charity, and pains shall be taken to increase the same.
The distribution and
application of this Charitable Fund shall be monthly,
for which purpose a committee, or Lodge of Benevolence shall be held on
Wednesday of every month, which lodge shall consist of twelve Masters
(within the Bills of Mortality); and three Grand officers, one of whom
more are present) shall act as President, and be entitled to vote. The
Masters to be summoned by the choice and direction of the Grand Master,
or his Deputy,
not by any rule or rotation, but by discretion; so as that the members,
to judge of the cases that may come before them, shall not be subject
or to previous application, but shall have their minds free from
prejudice, to decide
on the merits of each case with the impartiality and purity of Masonic
to which end it is declared, that no brother, being a member of such
lodge, shall vote, upon the petition of any person to whom he is in any
or who is a member of any lodge, or Masonic society, to which he
belongs, but such brother may ask leave to be heard on the merits of
and shall afterwards, during the discussion and voting thereon,
A plan, with rules and
regulations, for the solemnity of the Union, shall
be prepared by the Subscribers hereto, previous to the Festival of St.
shall be the form to be observed on that occasion.
A revision shall be made of the
rules and regulations now established and
in force in the two Fraternities, and a code of laws for the holding of
Lodge, and of private lodges; and, generally, for the whole conduct of
shall be forthwith prepared, and a new Book of Constitutions be
composed and printed,
under the superintendence of the Grand officers, and with the sanction
of the Grand
Lodge. Done at the Palace of Kensington, this 25th Day of November, in
of our Lord, 1813, and of Masonry, 5813.
FREDERICK, G.M. L.S.
WALLER RODWELL WRIGHT,
P.G.M. Ionian Isles. L.S.
ARUTHUR TEGART, G.W. L.S.
Lodge, this first day of December, A.D. 1813. Ratified and Confirmed,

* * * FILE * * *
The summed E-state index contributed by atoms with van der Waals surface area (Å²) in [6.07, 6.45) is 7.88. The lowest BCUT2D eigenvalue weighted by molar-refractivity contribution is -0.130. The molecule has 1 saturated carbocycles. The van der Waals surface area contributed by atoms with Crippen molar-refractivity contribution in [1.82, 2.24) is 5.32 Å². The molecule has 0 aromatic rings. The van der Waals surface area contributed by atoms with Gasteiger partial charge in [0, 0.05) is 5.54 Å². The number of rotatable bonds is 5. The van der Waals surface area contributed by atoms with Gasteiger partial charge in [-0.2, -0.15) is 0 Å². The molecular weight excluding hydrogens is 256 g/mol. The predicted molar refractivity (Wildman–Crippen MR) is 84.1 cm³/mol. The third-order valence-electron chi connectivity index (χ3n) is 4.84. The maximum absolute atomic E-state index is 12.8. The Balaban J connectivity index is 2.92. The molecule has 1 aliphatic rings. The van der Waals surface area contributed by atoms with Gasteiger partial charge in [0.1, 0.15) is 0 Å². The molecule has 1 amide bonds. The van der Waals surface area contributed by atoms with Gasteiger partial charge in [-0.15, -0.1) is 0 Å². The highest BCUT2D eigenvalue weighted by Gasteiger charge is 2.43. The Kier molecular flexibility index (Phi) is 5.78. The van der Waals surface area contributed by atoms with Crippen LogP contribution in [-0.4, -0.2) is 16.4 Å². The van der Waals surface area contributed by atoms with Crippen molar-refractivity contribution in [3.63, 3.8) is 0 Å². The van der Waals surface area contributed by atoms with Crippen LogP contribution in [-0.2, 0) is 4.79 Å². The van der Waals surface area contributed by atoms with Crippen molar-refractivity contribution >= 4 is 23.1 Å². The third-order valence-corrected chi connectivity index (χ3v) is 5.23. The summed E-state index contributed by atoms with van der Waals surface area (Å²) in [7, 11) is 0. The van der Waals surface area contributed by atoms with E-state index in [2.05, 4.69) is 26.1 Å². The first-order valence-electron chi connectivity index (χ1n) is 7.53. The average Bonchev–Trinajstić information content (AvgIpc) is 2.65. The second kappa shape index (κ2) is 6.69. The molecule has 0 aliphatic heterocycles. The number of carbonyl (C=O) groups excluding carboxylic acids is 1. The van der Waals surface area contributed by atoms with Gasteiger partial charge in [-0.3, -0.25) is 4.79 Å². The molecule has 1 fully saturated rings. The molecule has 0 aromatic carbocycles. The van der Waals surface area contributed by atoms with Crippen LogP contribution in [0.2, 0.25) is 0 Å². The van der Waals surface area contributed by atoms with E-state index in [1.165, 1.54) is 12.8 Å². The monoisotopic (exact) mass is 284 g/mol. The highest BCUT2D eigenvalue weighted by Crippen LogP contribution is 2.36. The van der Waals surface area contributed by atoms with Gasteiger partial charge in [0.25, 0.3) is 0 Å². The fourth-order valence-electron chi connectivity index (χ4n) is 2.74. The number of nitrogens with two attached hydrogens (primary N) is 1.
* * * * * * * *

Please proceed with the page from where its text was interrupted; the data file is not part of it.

and the Seal
of the Grand Lodge affixed.
FREDERICK, G.M. (Great Seal)
WILLIAM H. WHITE, G.S.
JAMES DEANS, P.G.W. L.S.
EDWARD, G.M. L.S.
THOMAS HARPER, D.G.M. L.S.
JAMES PERRY, P.D.G.M. L.S.
JAMES AGAR, P.D.G.M. L.S.
Lodge, this first day of December, A.D. 1813, Ratified and Confirmed,
and the Seal
of the Grand Lodge affixed.
ROBERT LESLIE, G. S.
Note. This sanction was given by both
Grand Lodges meeting on the same day in London,
Wednesday, Dec. 1, 1813, the "Moderns" at the Crown and Anchor Tavern,
Strand, the "Ancients" at Freemasons Hall.
On Nationalizing American
A SWING around
the circuit of American Grand Lodges will convince any unprejudiced
there is almost everywhere abroad a determination to nationalize
Let not a reader become alarmed! This has nothing to do with a scheme
for a National
Grand Lodge, but quite the contrary and that for obvious reasons.
knows that a National Grand Lodge, whatever may be the theories for or
is inherently impossible, and that because the formation of such a body
a complete revolution in the organization of the forty-nine Grand
existing in this country. No, it is not this that is held in mind by
those who seek
a closer and more unified amalgamation of all the forces of American
have in view rather a closer co-operation of the organizations already
and a more widespread understanding of the general purposes and ideals
of the Craft
to the end that all of us, from Maine to California and beyond, may the
enabled to work together for the far-off event toward which Freemasonry
a moment what may be done to bring this about without adding a new cog
to the machinery
already existing. We can all assist to encourage and to distribute a
literature, to be created by representative and competent spokesmen
from all parts
of the land. There can be a systematic co-operation of all Grand Lodge
so that each Grand Lodge is kept constantly in touch with what is being
all other Grand Lodges; for example, if a Grand Master issues an
on a subject of general interest he can see that all his brother Grand
a copy, etc. Conferences of Grand Masters and of Grand Lodge officers,
such as were
held at Washington last November, can be made an habitual thing, so
that each Grand
Lodge can share in the fruits of the labor of other Grand Lodges. Where
maintain some kind of service, such as an Educational Bureau, it can
courtesies and assistance to neighboring Jurisdictions. Lastly, and not
further a list of suggestions equally obvious, all this may be brought
home to the
individual Mason everywhere if he can be persuaded to read the
Report in his own Grand Lodge Proceedings, a thing that should somehow
because of all the pages of printed matter published each year in the
name of Masonry
those Reports are easily the most valuable so far as the nationalizing
of the Masonic
mind is concerned. All this is only another way of saying that among
Grand Lodges, like private members can practice Masonic brotherhood, to
that there be not anywhere sectional feeling or exclusiveness but
everywhere a sense
of the solidarity and unity of American Masonry as a whole.